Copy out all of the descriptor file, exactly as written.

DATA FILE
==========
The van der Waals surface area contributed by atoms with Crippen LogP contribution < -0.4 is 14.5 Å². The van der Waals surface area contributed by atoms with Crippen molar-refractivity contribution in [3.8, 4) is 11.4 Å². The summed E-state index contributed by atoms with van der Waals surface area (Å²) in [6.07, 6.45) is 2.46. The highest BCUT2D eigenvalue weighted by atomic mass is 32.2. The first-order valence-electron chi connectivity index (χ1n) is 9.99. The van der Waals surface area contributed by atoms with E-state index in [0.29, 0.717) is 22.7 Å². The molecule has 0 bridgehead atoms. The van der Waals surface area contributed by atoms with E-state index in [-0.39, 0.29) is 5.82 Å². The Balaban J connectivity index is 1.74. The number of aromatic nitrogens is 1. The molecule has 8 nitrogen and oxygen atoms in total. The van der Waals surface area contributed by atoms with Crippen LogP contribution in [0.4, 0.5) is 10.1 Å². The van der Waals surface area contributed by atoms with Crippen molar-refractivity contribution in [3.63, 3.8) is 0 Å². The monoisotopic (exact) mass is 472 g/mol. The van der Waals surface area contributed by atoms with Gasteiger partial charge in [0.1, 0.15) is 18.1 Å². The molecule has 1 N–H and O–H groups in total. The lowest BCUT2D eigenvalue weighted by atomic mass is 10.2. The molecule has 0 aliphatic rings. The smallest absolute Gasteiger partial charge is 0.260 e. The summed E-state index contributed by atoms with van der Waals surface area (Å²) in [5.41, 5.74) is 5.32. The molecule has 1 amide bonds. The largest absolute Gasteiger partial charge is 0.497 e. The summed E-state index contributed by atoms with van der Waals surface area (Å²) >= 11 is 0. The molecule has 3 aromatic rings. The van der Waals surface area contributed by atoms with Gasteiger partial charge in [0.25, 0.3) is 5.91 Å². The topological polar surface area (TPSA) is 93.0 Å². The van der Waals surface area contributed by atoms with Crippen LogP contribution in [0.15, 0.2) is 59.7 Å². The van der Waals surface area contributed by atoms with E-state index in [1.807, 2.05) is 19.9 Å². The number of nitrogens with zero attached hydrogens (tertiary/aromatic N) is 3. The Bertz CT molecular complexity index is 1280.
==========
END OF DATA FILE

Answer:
The van der Waals surface area contributed by atoms with Crippen LogP contribution < -0.4 is 14.5 Å². The van der Waals surface area contributed by atoms with Crippen molar-refractivity contribution in [3.8, 4) is 11.4 Å². The summed E-state index contributed by atoms with van der Waals surface area (Å²) in [6.07, 6.45) is 2.46. The highest BCUT2D eigenvalue weighted by atomic mass is 32.2. The first-order valence-electron chi connectivity index (χ1n) is 9.99. The van der Waals surface area contributed by atoms with E-state index in [0.29, 0.717) is 22.7 Å². The molecule has 0 bridgehead atoms. The van der Waals surface area contributed by atoms with E-state index in [-0.39, 0.29) is 5.82 Å². The Balaban J connectivity index is 1.74. The number of aromatic nitrogens is 1. The molecule has 8 nitrogen and oxygen atoms in total. The van der Waals surface area contributed by atoms with Crippen LogP contribution in [0.4, 0.5) is 10.1 Å². The van der Waals surface area contributed by atoms with Crippen molar-refractivity contribution in [3.63, 3.8) is 0 Å². The monoisotopic (exact) mass is 472 g/mol. The van der Waals surface area contributed by atoms with Gasteiger partial charge in [0.1, 0.15) is 18.1 Å². The molecule has 1 N–H and O–H groups in total. The lowest BCUT2D eigenvalue weighted by atomic mass is 10.2. The molecule has 0 aliphatic rings. The smallest absolute Gasteiger partial charge is 0.260 e. The summed E-state index contributed by atoms with van der Waals surface area (Å²) in [5.41, 5.74) is 5.32. The molecule has 1 amide bonds. The largest absolute Gasteiger partial charge is 0.497 e. The summed E-state index contributed by atoms with van der Waals surface area (Å²) >= 11 is 0. The molecule has 3 aromatic rings. The van der Waals surface area contributed by atoms with Gasteiger partial charge in [0.25, 0.3) is 5.91 Å². The topological polar surface area (TPSA) is 93.0 Å². The van der Waals surface area contributed by atoms with Crippen LogP contribution in [0.15, 0.2) is 59.7 Å². The van der Waals surface area contributed by atoms with E-state index in [1.807, 2.05) is 19.9 Å². The number of nitrogens with zero attached hydrogens (tertiary/aromatic N) is 3. The Bertz CT molecular complexity index is 1280.